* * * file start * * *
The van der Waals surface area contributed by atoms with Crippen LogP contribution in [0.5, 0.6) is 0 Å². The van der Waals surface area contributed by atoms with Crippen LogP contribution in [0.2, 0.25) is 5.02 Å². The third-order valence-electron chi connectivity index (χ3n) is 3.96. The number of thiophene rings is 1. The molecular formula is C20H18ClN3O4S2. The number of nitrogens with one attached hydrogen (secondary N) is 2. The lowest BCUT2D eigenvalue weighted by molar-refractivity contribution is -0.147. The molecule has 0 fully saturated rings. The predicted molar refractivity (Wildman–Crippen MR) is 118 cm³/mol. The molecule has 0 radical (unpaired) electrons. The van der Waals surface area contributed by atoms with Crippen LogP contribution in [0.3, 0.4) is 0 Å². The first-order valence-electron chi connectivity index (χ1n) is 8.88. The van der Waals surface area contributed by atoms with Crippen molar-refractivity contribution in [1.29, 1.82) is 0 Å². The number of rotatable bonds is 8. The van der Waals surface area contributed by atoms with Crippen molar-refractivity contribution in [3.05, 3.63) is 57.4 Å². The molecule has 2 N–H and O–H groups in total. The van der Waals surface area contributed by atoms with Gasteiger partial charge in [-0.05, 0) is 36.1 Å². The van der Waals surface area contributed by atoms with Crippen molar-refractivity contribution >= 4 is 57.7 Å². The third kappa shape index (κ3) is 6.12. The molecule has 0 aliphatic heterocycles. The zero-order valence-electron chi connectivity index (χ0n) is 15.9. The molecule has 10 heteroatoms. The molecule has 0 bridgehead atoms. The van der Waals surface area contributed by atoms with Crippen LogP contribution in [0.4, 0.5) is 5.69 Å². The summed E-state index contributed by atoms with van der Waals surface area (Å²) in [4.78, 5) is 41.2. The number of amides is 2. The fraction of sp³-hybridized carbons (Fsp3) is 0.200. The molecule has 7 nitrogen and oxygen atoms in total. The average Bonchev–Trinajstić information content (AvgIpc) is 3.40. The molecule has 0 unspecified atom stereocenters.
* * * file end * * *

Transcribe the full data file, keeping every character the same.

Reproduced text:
The van der Waals surface area contributed by atoms with Crippen LogP contribution in [0.5, 0.6) is 0 Å². The van der Waals surface area contributed by atoms with Crippen LogP contribution in [0.2, 0.25) is 5.02 Å². The third-order valence-electron chi connectivity index (χ3n) is 3.96. The number of thiophene rings is 1. The molecular formula is C20H18ClN3O4S2. The number of nitrogens with one attached hydrogen (secondary N) is 2. The lowest BCUT2D eigenvalue weighted by molar-refractivity contribution is -0.147. The molecule has 0 fully saturated rings. The predicted molar refractivity (Wildman–Crippen MR) is 118 cm³/mol. The molecule has 0 radical (unpaired) electrons. The van der Waals surface area contributed by atoms with Crippen LogP contribution in [0.3, 0.4) is 0 Å². The first-order valence-electron chi connectivity index (χ1n) is 8.88. The van der Waals surface area contributed by atoms with Crippen molar-refractivity contribution in [1.29, 1.82) is 0 Å². The number of rotatable bonds is 8. The van der Waals surface area contributed by atoms with Crippen molar-refractivity contribution in [3.05, 3.63) is 57.4 Å². The molecule has 2 N–H and O–H groups in total. The van der Waals surface area contributed by atoms with Gasteiger partial charge in [-0.05, 0) is 36.1 Å². The van der Waals surface area contributed by atoms with Crippen molar-refractivity contribution >= 4 is 57.7 Å². The third kappa shape index (κ3) is 6.12. The molecule has 0 aliphatic heterocycles. The zero-order valence-electron chi connectivity index (χ0n) is 15.9. The molecule has 10 heteroatoms. The molecule has 0 bridgehead atoms. The van der Waals surface area contributed by atoms with Crippen LogP contribution in [0.4, 0.5) is 5.69 Å². The summed E-state index contributed by atoms with van der Waals surface area (Å²) in [4.78, 5) is 41.2. The number of amides is 2. The fraction of sp³-hybridized carbons (Fsp3) is 0.200. The molecule has 7 nitrogen and oxygen atoms in total. The average Bonchev–Trinajstić information content (AvgIpc) is 3.40. The molecule has 0 unspecified atom stereocenters.